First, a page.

32.To emphasize the foregoing, PW2’s testimony was that the appellants’ mother was begging them to stop beating the deceased to which they replied that the thieves had been stealing from them for too long. Compounded by the fact that the deceased could be heard begging for mercy and specifically from the appellants clears any doubt that the appellants had every reason to assault the deceased whom they suspected was the thief of the 1st appellant’s vegetables.
33.The above chain of events no doubt points irrestibly to the fact that the appellants were at the scene of the murder and were the ones who killed the deceased. We refuse to agree with the submission that the deceased was a victim of mob justice. She was assaulted to death by the appellants.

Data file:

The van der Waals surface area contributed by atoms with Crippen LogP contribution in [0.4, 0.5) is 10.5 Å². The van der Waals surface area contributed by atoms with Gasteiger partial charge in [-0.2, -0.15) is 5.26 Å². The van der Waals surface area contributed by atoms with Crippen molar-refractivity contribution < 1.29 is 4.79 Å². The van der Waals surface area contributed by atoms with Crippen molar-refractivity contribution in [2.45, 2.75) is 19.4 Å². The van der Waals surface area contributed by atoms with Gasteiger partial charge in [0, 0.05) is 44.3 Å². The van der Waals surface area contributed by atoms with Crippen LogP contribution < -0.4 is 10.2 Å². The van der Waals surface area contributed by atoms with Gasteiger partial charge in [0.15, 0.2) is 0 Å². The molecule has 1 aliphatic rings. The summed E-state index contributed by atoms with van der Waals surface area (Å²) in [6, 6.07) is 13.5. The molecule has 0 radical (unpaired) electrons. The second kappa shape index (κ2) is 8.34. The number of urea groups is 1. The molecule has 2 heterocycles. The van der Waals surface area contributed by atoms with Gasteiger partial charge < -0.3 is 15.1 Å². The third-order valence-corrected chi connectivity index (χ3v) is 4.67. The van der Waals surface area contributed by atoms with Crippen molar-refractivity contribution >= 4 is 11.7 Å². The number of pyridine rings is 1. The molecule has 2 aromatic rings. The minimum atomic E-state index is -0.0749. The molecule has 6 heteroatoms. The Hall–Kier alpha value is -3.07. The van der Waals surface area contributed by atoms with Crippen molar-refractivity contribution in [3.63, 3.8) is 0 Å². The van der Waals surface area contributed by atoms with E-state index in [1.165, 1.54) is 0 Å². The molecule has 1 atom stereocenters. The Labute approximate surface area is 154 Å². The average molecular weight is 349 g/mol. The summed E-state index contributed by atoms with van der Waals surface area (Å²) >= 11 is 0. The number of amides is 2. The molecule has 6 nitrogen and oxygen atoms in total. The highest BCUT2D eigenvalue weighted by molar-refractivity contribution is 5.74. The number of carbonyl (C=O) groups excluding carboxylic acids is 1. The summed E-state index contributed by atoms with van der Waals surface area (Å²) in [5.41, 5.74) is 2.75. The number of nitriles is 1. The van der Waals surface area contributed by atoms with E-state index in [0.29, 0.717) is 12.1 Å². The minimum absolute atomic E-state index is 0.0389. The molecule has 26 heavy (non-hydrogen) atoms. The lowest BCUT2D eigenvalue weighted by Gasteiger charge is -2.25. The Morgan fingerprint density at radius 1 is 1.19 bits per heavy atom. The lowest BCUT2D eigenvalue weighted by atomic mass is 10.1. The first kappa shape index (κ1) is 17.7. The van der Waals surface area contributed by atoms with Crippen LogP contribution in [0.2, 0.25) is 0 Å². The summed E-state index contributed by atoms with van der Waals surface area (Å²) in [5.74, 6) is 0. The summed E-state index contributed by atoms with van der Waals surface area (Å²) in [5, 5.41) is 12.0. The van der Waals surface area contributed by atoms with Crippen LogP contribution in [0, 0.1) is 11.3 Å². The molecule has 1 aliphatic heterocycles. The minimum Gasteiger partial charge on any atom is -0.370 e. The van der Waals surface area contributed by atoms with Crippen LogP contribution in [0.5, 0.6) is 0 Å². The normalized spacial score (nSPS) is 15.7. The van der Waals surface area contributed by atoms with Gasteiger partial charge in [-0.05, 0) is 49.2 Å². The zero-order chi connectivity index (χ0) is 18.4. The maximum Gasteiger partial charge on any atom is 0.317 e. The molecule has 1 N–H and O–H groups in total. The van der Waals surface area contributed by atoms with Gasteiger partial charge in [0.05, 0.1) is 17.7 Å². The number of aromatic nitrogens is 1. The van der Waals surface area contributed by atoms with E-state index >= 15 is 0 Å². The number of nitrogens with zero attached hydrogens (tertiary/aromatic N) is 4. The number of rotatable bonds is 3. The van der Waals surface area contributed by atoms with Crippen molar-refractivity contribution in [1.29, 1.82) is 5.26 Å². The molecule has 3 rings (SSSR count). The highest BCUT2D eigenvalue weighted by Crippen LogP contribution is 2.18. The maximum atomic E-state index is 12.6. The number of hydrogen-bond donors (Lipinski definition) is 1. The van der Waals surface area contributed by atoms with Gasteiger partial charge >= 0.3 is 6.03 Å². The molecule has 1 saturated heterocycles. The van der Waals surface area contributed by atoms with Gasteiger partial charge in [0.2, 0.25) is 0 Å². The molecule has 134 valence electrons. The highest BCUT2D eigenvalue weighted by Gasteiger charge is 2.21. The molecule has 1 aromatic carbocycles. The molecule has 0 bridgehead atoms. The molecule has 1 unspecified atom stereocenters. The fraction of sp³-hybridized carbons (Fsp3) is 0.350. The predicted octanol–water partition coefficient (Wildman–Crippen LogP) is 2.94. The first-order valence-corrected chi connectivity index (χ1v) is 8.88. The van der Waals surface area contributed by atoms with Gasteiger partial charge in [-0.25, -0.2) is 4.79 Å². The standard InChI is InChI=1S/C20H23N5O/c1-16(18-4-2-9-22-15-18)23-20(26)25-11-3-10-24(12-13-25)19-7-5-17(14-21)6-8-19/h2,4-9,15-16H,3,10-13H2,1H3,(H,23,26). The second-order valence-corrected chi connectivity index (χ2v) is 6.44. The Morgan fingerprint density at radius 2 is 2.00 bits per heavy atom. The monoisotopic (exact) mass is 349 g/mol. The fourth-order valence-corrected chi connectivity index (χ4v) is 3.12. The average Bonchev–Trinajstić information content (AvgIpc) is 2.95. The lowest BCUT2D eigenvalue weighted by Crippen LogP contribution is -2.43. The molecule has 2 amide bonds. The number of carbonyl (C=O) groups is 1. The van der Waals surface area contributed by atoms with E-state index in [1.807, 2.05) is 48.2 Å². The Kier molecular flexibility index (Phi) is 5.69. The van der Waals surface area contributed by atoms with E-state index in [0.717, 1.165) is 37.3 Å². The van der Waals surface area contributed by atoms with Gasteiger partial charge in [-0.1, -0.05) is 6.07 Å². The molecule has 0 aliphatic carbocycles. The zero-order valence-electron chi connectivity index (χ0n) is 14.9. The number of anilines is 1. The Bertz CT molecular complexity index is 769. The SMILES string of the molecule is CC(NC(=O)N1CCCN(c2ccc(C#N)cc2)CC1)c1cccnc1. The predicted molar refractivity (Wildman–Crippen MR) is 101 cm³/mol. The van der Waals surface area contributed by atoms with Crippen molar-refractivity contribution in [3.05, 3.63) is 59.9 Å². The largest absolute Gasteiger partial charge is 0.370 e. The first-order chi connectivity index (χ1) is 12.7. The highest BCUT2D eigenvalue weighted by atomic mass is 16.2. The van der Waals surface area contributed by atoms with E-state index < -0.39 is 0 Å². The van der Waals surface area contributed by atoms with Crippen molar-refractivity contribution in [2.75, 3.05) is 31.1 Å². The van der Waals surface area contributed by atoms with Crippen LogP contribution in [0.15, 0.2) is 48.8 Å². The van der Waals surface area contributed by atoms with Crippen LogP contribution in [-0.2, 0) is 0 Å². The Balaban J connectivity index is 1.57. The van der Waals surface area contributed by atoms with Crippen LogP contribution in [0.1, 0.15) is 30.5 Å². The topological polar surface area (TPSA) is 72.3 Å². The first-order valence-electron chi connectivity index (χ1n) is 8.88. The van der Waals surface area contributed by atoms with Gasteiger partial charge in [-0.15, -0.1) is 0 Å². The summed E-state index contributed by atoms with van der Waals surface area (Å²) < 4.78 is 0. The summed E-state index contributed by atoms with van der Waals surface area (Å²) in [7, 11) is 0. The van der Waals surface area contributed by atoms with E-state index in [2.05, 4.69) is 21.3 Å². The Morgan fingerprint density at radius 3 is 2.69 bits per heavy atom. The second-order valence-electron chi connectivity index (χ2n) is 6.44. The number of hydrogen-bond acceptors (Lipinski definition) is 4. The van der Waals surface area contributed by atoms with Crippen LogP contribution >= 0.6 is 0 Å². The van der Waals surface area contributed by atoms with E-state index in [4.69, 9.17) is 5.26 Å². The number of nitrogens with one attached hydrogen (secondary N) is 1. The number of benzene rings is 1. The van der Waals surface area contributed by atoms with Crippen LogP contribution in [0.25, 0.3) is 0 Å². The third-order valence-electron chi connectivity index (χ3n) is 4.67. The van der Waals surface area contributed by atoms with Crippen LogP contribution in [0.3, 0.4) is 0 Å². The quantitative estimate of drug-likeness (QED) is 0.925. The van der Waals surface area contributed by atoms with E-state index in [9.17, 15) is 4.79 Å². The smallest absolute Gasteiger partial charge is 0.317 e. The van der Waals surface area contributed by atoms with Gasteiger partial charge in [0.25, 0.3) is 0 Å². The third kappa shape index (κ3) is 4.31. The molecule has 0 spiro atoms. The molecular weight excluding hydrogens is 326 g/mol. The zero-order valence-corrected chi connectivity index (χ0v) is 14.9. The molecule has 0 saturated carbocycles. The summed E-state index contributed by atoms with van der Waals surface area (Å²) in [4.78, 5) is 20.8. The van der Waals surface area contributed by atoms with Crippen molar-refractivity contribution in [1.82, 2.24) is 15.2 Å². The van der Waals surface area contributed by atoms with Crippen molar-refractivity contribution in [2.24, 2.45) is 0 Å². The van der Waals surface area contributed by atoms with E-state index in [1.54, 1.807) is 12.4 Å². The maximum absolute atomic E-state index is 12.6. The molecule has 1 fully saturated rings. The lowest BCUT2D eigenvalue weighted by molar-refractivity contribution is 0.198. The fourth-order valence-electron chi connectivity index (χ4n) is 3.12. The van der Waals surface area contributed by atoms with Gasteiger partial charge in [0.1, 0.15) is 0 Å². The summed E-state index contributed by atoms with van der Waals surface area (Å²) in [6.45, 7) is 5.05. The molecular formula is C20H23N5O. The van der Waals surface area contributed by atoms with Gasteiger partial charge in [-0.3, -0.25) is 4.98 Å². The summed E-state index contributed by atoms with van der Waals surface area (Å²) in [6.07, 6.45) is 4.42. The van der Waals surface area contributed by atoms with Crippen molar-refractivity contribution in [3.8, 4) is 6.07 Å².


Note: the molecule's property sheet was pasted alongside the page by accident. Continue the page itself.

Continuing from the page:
34.The appellants further complained that the case was not proved on the ground of the failure by the prosecution to produce the murder weapons, namely the catapult and stone which the 2nd appellant was allegedly armed with and that the weapons which were produced, namely a panga and wooden stick were not scientifically analyzed so as to link them to the offence. Our view is that it is good practice and procedure to adduce exhibits that would aid the prosecution to establish their case. Indeed, in any criminal case, if it is established that a particular weapon was used in the commission of the offence and is subsequently recovered, the prosecution would be obligated to adduce it in evidence unless for good reason which should be disclosed.